How our cities are laid out also plays a role in making Filipino eating habits unhealthy. Our cities were built for cars instead of walking or public transportation, which allowed a drive-through culture to develop. With factors like traffic affecting us daily, many Filipinos rely on fast food for quick and cheap meals. The convenience of a drive-through allows you to eat without getting out of your car. Even street food, a cheap and quick snack option for many, is often high in cholesterol and oil. However, it’s not that effective in keeping you full for a long time. Because unhealthy options are much more convenient, they’ve also become a staple in the Filipino diet.
Diet also depends heavily on accessibility. In urban areas, seafood is harder to come by and vegetables are more expensive. People in rural and fishing areas technically have more access to fish and veg, but cannot often buy meat products and therefore rely on rice to feel full. With varying access to different kinds of ingredients, it can be difficult to prescribe a healthy meal for everyone to follow.
With all of these factors in mind, (and this certainly isn’t everything) what are the healthy things about Filipino food that we should highlight more often? One would be the fact that there are Filipino recipes that are complete dishes on their own. Soups and stews like sinigang, pochero, or tinola are healthy, nutritious, and filling. Just make sure to not overload on white rice, or swap it out with brown rice or adlai instead. Refrain from overcooking the vegetables in these soups, so as to retain as much nutrition and vitamins.
Moderation is key. There’s no need to cut out Filipino food from your diet entirely. It’s not the end of the world to indulge in lechon or leche flan every once in a while. Just make sure it doesn’t become a habit!
Add more fresh fruit and vegetables to your diet. Instead of fried lumpia, opt for a fresh one instead. You can also make Filipino-inspired wraps and salads. Consuming more salads or recipes that call for fresh veggies and fruit will make any diet healthier. There are a bunch of Filipino cooks and chefs out there who are putting a healthier and fresher twist to age-old Filipino recipes. As much as possible, source your fruit and veggies well and always make sure to wash them before cooking or eating.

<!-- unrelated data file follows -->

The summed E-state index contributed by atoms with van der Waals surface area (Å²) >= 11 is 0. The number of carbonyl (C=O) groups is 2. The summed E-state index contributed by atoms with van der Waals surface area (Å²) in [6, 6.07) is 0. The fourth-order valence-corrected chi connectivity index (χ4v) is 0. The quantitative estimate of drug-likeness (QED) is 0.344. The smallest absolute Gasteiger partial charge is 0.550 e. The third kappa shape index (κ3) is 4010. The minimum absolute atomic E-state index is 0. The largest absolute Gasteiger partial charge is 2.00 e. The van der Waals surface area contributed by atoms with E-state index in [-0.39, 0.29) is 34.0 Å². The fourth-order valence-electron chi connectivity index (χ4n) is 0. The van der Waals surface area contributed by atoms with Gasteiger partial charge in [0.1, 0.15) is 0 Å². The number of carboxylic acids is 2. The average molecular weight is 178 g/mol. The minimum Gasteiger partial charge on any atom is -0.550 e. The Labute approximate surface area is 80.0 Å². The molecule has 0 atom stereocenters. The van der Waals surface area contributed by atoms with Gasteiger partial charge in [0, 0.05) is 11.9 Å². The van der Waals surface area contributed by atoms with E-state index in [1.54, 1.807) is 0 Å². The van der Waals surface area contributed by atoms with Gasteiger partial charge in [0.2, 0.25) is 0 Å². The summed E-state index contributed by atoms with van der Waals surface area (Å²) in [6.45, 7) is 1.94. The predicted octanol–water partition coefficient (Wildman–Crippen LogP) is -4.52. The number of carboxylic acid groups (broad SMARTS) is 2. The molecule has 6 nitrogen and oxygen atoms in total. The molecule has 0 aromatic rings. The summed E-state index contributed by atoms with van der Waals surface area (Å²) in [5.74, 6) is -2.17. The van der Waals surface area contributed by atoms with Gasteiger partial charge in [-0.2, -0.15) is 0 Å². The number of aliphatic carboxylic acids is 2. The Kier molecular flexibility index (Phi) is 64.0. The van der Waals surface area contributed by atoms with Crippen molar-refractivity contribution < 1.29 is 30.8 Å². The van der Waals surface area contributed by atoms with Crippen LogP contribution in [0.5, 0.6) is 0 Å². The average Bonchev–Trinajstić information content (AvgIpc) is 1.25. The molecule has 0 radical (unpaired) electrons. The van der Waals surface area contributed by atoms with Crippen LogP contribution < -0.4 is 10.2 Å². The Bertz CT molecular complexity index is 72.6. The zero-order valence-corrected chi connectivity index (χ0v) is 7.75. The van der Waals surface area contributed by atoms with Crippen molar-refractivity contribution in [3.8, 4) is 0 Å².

Don’t be afraid to stray away from tradition. Many old recipes call for longer cooking times, especially regarding vegetables. This may be because back then, it was the only way to ensure your food didn’t have germs anymore. To maintain the nutrients in your veggies, cook them for a shorter period of time. Veggies are best cooked by just blanching, quickly sautéing, or dropping them in soups last.
Your grandma’s Filipino recipes can have the same flavors, just make them easier on your body by swapping out certain ingredients for healthier ones. Try using lean cuts of meat every once in a while, or using olive oil instead of lard and butter.
Refrain from leaving condiments on the table. This may be blasphemous in certain households, but it could be the trick to lessening your sodium and sugar intake. Mindlessly reaching for soy sauce, patis, or ketchup can add unwanted calories to any meal! At least you get to burn some calories if you have to stand up and walk to the kitchen to get a bottle. In addition to not leaving any condiments on the table, make sure your food is well-seasoned before serving. That way, you won’t have to rely on sauces for extra flavor.
When eating out in Filipino restaurants, never fear! Opt for dishes like pinakbet, tinola or sinigang, and laing to get that Filipino fix while keeping your diet rich in vegetables. Hopefully with these tips, you can indulge in the Filipino dishes you love without sacrificing your health. Let us know your healthy diet tips in the comments!